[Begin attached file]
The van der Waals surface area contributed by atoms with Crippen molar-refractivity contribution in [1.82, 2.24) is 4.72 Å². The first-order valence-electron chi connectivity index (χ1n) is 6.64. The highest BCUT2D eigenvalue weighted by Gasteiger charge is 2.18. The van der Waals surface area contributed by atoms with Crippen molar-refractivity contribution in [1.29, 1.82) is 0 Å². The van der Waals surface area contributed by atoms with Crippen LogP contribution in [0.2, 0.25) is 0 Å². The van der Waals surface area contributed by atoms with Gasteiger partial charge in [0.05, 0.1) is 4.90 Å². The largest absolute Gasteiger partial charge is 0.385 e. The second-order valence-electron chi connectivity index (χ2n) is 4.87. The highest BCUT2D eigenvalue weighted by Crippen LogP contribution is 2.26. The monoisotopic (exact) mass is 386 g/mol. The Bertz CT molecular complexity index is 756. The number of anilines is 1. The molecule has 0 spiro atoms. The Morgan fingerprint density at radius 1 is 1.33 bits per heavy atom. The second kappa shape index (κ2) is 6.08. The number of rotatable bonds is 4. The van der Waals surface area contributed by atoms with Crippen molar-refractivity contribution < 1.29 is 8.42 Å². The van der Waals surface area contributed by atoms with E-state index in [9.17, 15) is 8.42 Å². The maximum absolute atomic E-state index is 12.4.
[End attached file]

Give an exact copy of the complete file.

The van der Waals surface area contributed by atoms with Crippen molar-refractivity contribution in [1.82, 2.24) is 4.72 Å². The first-order valence-electron chi connectivity index (χ1n) is 6.64. The highest BCUT2D eigenvalue weighted by Gasteiger charge is 2.18. The van der Waals surface area contributed by atoms with Crippen molar-refractivity contribution in [1.29, 1.82) is 0 Å². The van der Waals surface area contributed by atoms with Crippen LogP contribution in [0.2, 0.25) is 0 Å². The van der Waals surface area contributed by atoms with Gasteiger partial charge in [0.05, 0.1) is 4.90 Å². The largest absolute Gasteiger partial charge is 0.385 e. The second-order valence-electron chi connectivity index (χ2n) is 4.87. The highest BCUT2D eigenvalue weighted by Crippen LogP contribution is 2.26. The monoisotopic (exact) mass is 386 g/mol. The Bertz CT molecular complexity index is 756. The number of anilines is 1. The molecule has 0 spiro atoms. The Morgan fingerprint density at radius 1 is 1.33 bits per heavy atom. The second kappa shape index (κ2) is 6.08. The number of rotatable bonds is 4. The van der Waals surface area contributed by atoms with Crippen molar-refractivity contribution < 1.29 is 8.42 Å². The van der Waals surface area contributed by atoms with E-state index in [9.17, 15) is 8.42 Å². The maximum absolute atomic E-state index is 12.4.